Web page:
If things go well while you have the title of "CEO" you may go from coder -> lead recruiter -> eng manager / product manager -> sales guy -> CMO -> acting VP product -> acting VP sales -> external evangelist -> government relations lead -> Global Tech Statesman -> Gubanatorial candidate -> Pundit -> retired old cranky guy who always complains about how much stronger entrepreneurs were "back in my day when YC only admitted 42 startups a batch".
Startups are a rollercoaster ride - every time you make it over one hump (hiring the first employee, fundraising, launching an alpha, etc.) you will suddenly see the next, new challenge looming on the horizon. You need to stay focused on the challenge.
As a founder or CEO, you should be constantly asking yourself what is the single more important thing you should be doing for the company at any given period of time. And then you should focus most of your time on that. A good exercise to try:
- Once a week, take a step back and ask yourself what you are trying to accomplish, and what are the 1-2 most important things that will get you there.
- Every morning, make a list of the 1-3 things you absolutely need to get done that day.
- Get those things done.
- Don't get distracted by the easy low hanging fruit that doesn't matter - it just wastes your time even if you get satisfaction by doing it.
In parallel to the spot roles you are playing (e.g. CMO, VP sales, whatever), the two most consistently important jobs for the CEO of a startup on an ongoing basis are:
1. Make sure you do not run out of money. People seem to forget that running out of money is the #1 reasons startups fail.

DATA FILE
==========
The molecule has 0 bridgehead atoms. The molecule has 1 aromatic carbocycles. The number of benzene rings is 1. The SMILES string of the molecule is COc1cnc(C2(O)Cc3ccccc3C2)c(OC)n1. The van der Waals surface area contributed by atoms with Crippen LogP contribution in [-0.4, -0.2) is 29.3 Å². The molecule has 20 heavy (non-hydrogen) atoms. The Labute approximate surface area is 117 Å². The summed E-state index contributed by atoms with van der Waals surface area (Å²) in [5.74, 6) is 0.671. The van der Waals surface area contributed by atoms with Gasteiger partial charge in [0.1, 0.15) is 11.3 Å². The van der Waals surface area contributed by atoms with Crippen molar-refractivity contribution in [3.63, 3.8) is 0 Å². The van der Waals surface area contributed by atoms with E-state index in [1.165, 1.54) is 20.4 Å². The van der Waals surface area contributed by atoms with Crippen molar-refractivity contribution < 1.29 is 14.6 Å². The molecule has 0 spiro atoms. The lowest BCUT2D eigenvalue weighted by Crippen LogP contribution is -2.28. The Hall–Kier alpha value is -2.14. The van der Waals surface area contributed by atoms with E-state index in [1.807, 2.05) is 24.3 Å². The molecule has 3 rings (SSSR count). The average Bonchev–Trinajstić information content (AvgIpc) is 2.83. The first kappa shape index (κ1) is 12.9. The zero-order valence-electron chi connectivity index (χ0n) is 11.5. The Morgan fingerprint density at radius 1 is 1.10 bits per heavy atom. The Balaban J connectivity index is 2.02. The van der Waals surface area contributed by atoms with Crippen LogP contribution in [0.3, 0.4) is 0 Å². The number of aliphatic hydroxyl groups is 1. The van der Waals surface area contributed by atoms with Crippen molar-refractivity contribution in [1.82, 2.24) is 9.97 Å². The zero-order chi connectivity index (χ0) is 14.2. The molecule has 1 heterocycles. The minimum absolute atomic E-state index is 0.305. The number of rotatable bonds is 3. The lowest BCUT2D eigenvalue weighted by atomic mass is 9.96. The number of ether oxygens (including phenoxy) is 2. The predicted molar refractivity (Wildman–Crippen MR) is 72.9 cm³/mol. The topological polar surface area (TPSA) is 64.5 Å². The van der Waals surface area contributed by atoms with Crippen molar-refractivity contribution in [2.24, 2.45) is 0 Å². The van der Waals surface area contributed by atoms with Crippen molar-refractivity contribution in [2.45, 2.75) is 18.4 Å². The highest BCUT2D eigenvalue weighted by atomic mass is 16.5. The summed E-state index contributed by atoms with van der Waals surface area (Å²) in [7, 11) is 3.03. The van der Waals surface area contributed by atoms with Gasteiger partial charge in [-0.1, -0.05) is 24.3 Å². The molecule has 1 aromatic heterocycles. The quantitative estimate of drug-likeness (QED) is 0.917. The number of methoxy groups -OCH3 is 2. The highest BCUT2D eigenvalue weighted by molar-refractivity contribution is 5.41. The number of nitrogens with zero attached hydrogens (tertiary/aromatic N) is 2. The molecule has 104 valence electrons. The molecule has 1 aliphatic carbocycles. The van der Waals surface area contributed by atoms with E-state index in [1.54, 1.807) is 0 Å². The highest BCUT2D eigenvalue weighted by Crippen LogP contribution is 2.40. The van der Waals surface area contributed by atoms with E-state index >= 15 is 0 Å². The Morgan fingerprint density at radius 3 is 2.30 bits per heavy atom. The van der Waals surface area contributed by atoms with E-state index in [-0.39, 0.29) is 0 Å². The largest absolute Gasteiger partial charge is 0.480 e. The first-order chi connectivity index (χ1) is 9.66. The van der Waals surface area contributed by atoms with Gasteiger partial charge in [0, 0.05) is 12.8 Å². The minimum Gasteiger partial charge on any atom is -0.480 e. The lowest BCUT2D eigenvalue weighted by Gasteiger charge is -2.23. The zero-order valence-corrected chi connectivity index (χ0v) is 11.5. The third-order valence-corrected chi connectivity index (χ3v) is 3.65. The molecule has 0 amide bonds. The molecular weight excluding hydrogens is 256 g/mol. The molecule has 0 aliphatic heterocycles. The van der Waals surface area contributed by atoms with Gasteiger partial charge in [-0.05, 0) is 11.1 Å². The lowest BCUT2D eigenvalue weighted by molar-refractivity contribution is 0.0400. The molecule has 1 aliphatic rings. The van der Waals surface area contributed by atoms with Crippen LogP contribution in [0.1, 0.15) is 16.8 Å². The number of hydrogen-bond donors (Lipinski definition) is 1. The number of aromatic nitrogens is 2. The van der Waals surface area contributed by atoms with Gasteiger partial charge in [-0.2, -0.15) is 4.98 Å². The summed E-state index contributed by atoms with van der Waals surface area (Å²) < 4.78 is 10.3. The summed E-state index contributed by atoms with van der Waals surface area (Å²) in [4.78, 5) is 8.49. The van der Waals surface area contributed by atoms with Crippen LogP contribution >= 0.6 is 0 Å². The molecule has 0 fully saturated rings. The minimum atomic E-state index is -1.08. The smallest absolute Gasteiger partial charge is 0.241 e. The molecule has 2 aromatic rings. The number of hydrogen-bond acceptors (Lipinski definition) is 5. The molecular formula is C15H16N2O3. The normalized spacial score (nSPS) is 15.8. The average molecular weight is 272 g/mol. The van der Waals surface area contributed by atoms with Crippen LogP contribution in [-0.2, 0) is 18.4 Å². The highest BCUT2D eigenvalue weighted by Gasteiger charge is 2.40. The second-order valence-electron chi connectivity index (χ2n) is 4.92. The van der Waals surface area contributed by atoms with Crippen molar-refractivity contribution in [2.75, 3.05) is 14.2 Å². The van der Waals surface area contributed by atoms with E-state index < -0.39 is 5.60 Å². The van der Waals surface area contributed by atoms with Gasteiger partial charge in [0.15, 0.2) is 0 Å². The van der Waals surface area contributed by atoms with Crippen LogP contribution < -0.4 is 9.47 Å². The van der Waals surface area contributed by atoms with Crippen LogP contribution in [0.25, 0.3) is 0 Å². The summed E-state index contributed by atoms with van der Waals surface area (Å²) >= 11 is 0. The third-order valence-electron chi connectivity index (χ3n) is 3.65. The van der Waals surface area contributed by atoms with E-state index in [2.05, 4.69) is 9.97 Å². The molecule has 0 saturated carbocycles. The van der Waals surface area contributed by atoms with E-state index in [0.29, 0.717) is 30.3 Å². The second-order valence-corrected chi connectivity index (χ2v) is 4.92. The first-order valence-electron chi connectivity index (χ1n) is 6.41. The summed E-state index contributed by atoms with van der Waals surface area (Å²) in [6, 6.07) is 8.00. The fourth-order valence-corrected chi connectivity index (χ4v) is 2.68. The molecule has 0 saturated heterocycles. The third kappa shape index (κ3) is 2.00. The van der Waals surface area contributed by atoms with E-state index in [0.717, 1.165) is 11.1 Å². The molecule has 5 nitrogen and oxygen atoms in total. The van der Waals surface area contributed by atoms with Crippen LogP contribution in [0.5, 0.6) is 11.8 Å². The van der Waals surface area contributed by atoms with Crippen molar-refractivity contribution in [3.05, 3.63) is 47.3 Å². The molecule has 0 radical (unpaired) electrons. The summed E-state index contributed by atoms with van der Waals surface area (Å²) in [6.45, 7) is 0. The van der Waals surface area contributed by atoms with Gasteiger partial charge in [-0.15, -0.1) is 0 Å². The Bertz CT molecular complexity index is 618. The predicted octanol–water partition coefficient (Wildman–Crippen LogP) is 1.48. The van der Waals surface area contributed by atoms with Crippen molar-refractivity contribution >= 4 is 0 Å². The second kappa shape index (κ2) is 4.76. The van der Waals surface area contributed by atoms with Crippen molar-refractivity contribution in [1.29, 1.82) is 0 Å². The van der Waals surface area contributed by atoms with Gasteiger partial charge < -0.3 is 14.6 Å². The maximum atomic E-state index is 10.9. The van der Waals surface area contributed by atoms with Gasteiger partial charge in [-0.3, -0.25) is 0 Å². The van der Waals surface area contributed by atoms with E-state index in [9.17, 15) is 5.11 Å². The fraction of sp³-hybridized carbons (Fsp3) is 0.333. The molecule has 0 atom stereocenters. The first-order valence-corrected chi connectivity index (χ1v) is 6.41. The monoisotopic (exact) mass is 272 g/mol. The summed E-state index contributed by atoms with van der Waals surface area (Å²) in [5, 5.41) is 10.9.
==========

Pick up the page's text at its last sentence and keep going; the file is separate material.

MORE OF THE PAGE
2. Hiring and firing. As CEO, you constantly need to be hiring the best possible people, and letting underperformers go.
Larry Page of Google is a great example of someone who throughout his career at Google has focused on #2 (well, at least the hiring part). When I was at Google, each job candidate used to have to go through at least 8 interviews - and they all had to result in "hires" from the interviewers. Any "no hires" and the person would not advance. Additionally, Larry would read the feedback package, grades, college transcript etc. of literally EVERY SINGLE hire that Google hired. I have heard of him blocking the hiring of people who e.g. got a "B" in a class he deemed to be an easy one.
I am sure this prevented some great people from getting hired at Google, but I bet it also kept out an even larger number of bozos.
This post was inspired by a conversation with Hiten Shah, who has some great ideas on this area.
Some past hiring posts:
- Hiring the First 5 Engineers: What Sorts of People Do You Want On Your Team?
- How to Get Your First 3 Employees
- When and How to Fire People at a Startup
- Hiring Tip: Graph Interview Performance vs Years of Experience to Spot Outliers
- 5 Myths to Building a Great Mobile Team
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